Genetics and hereditary factors are key in determining who will develop CAD.
by Jon Patrick Hyde
Children of parents with heart disease are more likely to develop it themselves. Most people with a strong family history of heart disease have one or more other risk factors. Just as you can't control your age, sex and race, you can't control your family history.

Extensive research is being conducted on the connection between CAD and inherited genetic traits.  It's not hard to believe that certain diseases and conditions are passed from generation to generation - who hasn't at some point or another said, "it runs in my family" when talking about a particular trait or predisposition for a disease or condition.  Recently clear genetic markers for CAD have been identified and upon further study it is estimated that nearly 50% of the world's population carry these genes; it makes sense for CAD and CVD are the leading causes of death world-wide.

The first genetic marker, 9p21, was discovered in 2007 and scientists determined that people possessing this gene were twice as likely to develop CAD.  Since then more than 50 genetic risk variants have been identified for CAD. This is all good and well be what does it mean for you if you know that CAD runs in your family and therefore you are probably at much greater risk yourself?

Certain genetic factors can be compensated for through the miracles of modern pharmacology.  In my case I've always had borderline high cholesterol and my HDL and LDL levels haven't been ideal.  I fell into a trap born of my own desire to remain fit and healthy.  In most CAD patients borderline cholesterol comes with an unhealthy diet and lack of proper exercise.  Doctors know it's easier to write a prescription for someone than expect that they'll drastically modify their lifestyle.  What is true of my own experience is that in some cases genetics are more powerful anyway; I already had the ideal diet and fitness goals in place and still my cholesterol was not where it should be.  Because it was never out of range but just on the edge of where it shouldn't be I was never considered a candidate for medication. 

My doctor actually told me, "If it was anyone but you. In truth you're healthier than many of the people I see that are half your age."  And outwardly I appeared so but my cholesterol was saying otherwise about how my internal health was situated.  I had stenosis in my LAD and yet I went on with my life as I have for decades with little or zero symptoms other than blood tests that showed I had borderline low HDL, borderline high LDL, and borderline high total cholesterol. 

If I had started taking one of the many Statin drugs available on the market (Statins are a class of drug that dramatically reduce cholesterol in your blood) just 10 years ago I could have possibly avoided having a heart attack completely.  Since having my heart attack I've been put on Lipitor 10mg a day and my cholesterol is in the ideal - textbook perfect range now. 

Other genetic factors such as diabetes can also be compensated for.  Diet, exercise, and a healthy lifestyle can help one avoid developing diabetes.  Other factors such as ethnicity, age, and family history can also be greatly minimized through lifestyle choices.  Diet, exercise, and stress management can greatly reduce your exposure to CAD even if you have a strong genetic predisposition.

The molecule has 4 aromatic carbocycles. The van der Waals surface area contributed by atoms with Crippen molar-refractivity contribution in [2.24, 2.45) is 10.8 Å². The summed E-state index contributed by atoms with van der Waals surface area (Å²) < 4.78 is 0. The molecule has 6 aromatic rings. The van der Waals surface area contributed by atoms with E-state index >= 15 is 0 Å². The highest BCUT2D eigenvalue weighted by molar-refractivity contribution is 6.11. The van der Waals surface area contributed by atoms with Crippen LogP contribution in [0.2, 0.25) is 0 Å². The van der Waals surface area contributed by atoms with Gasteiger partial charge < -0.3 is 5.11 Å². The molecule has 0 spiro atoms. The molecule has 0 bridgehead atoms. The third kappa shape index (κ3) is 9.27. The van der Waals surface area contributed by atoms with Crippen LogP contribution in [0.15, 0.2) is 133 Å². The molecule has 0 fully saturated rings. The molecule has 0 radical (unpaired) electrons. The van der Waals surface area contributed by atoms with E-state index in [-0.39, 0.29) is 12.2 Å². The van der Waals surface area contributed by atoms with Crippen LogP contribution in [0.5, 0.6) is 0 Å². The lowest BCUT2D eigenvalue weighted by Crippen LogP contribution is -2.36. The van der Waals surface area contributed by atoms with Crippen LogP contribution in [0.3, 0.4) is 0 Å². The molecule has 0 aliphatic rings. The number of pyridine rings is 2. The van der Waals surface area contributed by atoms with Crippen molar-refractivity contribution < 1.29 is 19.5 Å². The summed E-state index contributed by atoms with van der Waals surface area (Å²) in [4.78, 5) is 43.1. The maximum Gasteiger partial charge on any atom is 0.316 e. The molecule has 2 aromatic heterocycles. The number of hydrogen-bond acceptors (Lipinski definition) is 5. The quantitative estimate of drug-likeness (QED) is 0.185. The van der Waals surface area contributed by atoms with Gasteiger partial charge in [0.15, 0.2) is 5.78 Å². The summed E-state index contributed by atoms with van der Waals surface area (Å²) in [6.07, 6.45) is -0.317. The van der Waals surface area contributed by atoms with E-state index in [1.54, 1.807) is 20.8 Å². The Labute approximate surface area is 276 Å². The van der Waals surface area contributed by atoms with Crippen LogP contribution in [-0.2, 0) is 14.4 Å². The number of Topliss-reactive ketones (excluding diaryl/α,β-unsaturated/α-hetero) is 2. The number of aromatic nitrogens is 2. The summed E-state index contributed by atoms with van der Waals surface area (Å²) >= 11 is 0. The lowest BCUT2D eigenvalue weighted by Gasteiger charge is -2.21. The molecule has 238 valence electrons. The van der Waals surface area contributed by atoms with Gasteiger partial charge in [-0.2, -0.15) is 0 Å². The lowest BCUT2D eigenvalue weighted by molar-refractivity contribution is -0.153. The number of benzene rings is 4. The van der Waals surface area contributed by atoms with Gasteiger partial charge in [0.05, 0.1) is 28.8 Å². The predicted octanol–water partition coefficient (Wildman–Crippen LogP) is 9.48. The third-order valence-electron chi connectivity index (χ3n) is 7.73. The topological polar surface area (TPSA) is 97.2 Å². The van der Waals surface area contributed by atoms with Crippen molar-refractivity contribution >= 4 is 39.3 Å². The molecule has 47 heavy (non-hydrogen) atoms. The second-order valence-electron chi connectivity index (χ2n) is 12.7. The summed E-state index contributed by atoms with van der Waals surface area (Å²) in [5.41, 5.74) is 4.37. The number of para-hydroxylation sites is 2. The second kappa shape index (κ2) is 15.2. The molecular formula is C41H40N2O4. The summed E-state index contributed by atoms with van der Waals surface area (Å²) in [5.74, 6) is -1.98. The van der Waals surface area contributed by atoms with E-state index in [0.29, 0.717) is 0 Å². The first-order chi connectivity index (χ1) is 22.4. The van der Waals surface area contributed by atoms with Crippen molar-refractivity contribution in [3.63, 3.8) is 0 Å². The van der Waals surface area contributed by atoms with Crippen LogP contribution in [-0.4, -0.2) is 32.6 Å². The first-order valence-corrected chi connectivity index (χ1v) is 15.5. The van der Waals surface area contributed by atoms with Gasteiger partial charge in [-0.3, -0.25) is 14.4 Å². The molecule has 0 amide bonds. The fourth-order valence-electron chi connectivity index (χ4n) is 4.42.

The best way to avoid a trap is to know it exists.  If you have cholesterol issues or your parents developed CAD at a young age (under age 60) or if you have a family history of diabetes, stroke, high blood pressure, or if you have a history of inflammatory diseases in your family you should know and accept that you are going to be at higher risk for CAD. 

Then you need to put an action plan into place to help you stay on top of your risk factors and make lifestyle choices to help you minimize your exposure. 

Examples of changes you can make to help reduce your risk of CAD include:

  • STOP SMOKING - smoking greatly increases your risk for several deadly diseases such as lung cancer, emphysema, chronic obstructive pulmonary disease (COPD), and CAD.  Not smoking by either never starting or quitting if you are a smoker will have the greatest positive impact on your overall health. 
  • LOSE WEIGHT - If you are overweight - reducing your weight will reduce your risk for CAD.  Extra unnecessary weight adds enormous strain to your cardiovascular system. 
  • CHANGE YOUR DIET - Soft drinks (high in sugar), caffeinated drinks (increases blood pressure and heart rate), alcohol (increases blood pressure and triglycerides in your blood), fried foods (high in fat and bad cholesterol), fatty foods, sugary foods, foods high in trans-fat and saturated fats (potato chips, cookies), food high in sodium (increases blood pressure) - all of these foods should be avoided because of their high association with CAD, diabetes, and even cancer.  Moderation is key to a successful healthy diet.  And caloric intake is especially important to avoid weight gain - or to help with weight loss. 
  • PRESCRIPTION MEDICATIONS - There are medications to help manage cholesterol, help you stop smoking, help manage your blood sugar, and manage high blood pressure.  Talk with your doctor about any risk factors you may have and how to best address managing them. 
 
This website is not meant to diagnose or treat any medical condition nor is it meant to substitute or replace care provided by a qualified healthcare professional.  This information is provided for purely educational purposes and all information pertaining to your specific medical issues or concerns should be discussed with your doctor or a qualified healthcare professional.  If you are experiencing a medical emergency please contact the medical emergency services available at your location. 
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